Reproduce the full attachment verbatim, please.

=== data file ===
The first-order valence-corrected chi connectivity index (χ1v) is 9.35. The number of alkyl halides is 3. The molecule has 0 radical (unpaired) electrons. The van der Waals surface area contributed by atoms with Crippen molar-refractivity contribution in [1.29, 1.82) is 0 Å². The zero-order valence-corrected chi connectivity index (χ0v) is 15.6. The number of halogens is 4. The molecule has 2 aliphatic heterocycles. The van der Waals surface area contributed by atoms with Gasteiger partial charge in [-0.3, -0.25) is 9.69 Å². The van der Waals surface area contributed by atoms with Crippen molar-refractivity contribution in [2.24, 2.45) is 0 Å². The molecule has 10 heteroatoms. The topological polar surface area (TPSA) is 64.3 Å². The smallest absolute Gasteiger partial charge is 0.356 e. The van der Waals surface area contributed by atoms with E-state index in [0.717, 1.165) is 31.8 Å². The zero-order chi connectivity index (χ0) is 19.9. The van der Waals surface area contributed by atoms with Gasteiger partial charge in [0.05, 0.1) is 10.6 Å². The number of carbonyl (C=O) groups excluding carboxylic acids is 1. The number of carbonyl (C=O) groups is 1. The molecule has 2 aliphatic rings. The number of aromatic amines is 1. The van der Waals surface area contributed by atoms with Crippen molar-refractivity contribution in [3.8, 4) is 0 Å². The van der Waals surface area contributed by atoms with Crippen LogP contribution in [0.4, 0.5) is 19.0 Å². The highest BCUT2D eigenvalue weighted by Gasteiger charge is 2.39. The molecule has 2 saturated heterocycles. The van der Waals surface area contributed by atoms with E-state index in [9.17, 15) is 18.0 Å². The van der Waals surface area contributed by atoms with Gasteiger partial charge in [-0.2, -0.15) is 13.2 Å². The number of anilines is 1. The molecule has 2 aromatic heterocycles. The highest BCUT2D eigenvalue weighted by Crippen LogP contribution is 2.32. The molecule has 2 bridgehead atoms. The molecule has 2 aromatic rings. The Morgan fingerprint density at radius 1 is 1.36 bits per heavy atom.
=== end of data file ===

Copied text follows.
The first-order valence-corrected chi connectivity index (χ1v) is 9.35. The number of alkyl halides is 3. The molecule has 0 radical (unpaired) electrons. The van der Waals surface area contributed by atoms with Crippen molar-refractivity contribution in [1.29, 1.82) is 0 Å². The zero-order valence-corrected chi connectivity index (χ0v) is 15.6. The number of halogens is 4. The molecule has 2 aliphatic heterocycles. The van der Waals surface area contributed by atoms with Gasteiger partial charge in [-0.3, -0.25) is 9.69 Å². The van der Waals surface area contributed by atoms with Crippen molar-refractivity contribution in [2.24, 2.45) is 0 Å². The molecule has 10 heteroatoms. The topological polar surface area (TPSA) is 64.3 Å². The smallest absolute Gasteiger partial charge is 0.356 e. The van der Waals surface area contributed by atoms with E-state index in [0.717, 1.165) is 31.8 Å². The zero-order chi connectivity index (χ0) is 19.9. The van der Waals surface area contributed by atoms with Gasteiger partial charge in [0.05, 0.1) is 10.6 Å². The number of carbonyl (C=O) groups excluding carboxylic acids is 1. The number of carbonyl (C=O) groups is 1. The molecule has 2 aliphatic rings. The number of aromatic amines is 1. The van der Waals surface area contributed by atoms with Crippen molar-refractivity contribution in [3.8, 4) is 0 Å². The van der Waals surface area contributed by atoms with Crippen LogP contribution in [0.4, 0.5) is 19.0 Å². The highest BCUT2D eigenvalue weighted by Gasteiger charge is 2.39. The molecule has 2 saturated heterocycles. The van der Waals surface area contributed by atoms with E-state index in [9.17, 15) is 18.0 Å². The van der Waals surface area contributed by atoms with Gasteiger partial charge in [-0.2, -0.15) is 13.2 Å². The number of anilines is 1. The molecule has 2 aromatic heterocycles. The highest BCUT2D eigenvalue weighted by Crippen LogP contribution is 2.32. The molecule has 2 bridgehead atoms. The molecule has 2 aromatic rings. The Morgan fingerprint density at radius 1 is 1.36 bits per heavy atom.